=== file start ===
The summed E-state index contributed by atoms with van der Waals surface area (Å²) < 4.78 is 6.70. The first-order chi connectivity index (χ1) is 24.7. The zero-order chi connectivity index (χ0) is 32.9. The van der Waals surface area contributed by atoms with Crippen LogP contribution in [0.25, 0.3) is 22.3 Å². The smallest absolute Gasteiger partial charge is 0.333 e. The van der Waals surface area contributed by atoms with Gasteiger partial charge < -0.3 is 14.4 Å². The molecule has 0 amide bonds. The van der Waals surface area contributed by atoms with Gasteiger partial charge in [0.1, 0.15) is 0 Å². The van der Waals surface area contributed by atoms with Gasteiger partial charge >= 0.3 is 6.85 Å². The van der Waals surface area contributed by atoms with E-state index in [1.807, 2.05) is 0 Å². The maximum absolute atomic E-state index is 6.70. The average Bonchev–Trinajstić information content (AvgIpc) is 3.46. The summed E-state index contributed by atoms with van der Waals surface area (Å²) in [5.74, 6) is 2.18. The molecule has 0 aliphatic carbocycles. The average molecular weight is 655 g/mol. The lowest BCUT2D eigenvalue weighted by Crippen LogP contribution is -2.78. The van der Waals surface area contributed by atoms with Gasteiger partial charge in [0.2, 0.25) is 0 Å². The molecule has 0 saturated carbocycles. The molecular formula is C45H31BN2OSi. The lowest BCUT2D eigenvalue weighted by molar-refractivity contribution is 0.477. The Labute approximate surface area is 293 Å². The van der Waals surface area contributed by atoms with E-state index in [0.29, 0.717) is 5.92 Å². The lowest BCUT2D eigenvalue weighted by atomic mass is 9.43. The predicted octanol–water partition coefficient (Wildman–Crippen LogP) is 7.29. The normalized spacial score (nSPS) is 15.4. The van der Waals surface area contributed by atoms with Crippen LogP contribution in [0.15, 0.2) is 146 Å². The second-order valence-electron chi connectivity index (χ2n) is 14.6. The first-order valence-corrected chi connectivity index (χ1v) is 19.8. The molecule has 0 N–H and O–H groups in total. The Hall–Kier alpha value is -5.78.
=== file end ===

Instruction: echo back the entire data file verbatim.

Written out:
The summed E-state index contributed by atoms with van der Waals surface area (Å²) < 4.78 is 6.70. The first-order chi connectivity index (χ1) is 24.7. The zero-order chi connectivity index (χ0) is 32.9. The van der Waals surface area contributed by atoms with Crippen LogP contribution in [0.25, 0.3) is 22.3 Å². The smallest absolute Gasteiger partial charge is 0.333 e. The van der Waals surface area contributed by atoms with Gasteiger partial charge < -0.3 is 14.4 Å². The molecule has 0 amide bonds. The van der Waals surface area contributed by atoms with Gasteiger partial charge in [0.1, 0.15) is 0 Å². The van der Waals surface area contributed by atoms with Gasteiger partial charge >= 0.3 is 6.85 Å². The van der Waals surface area contributed by atoms with E-state index in [1.807, 2.05) is 0 Å². The maximum absolute atomic E-state index is 6.70. The average Bonchev–Trinajstić information content (AvgIpc) is 3.46. The summed E-state index contributed by atoms with van der Waals surface area (Å²) in [5.74, 6) is 2.18. The molecule has 0 aliphatic carbocycles. The average molecular weight is 655 g/mol. The lowest BCUT2D eigenvalue weighted by Crippen LogP contribution is -2.78. The van der Waals surface area contributed by atoms with Gasteiger partial charge in [0.2, 0.25) is 0 Å². The molecule has 0 saturated carbocycles. The molecular formula is C45H31BN2OSi. The lowest BCUT2D eigenvalue weighted by molar-refractivity contribution is 0.477. The Labute approximate surface area is 293 Å². The van der Waals surface area contributed by atoms with E-state index in [0.29, 0.717) is 5.92 Å². The lowest BCUT2D eigenvalue weighted by atomic mass is 9.43. The predicted octanol–water partition coefficient (Wildman–Crippen LogP) is 7.29. The normalized spacial score (nSPS) is 15.4. The van der Waals surface area contributed by atoms with Crippen LogP contribution in [0.15, 0.2) is 146 Å². The second-order valence-electron chi connectivity index (χ2n) is 14.6. The first-order valence-corrected chi connectivity index (χ1v) is 19.8. The molecule has 0 N–H and O–H groups in total. The Hall–Kier alpha value is -5.78.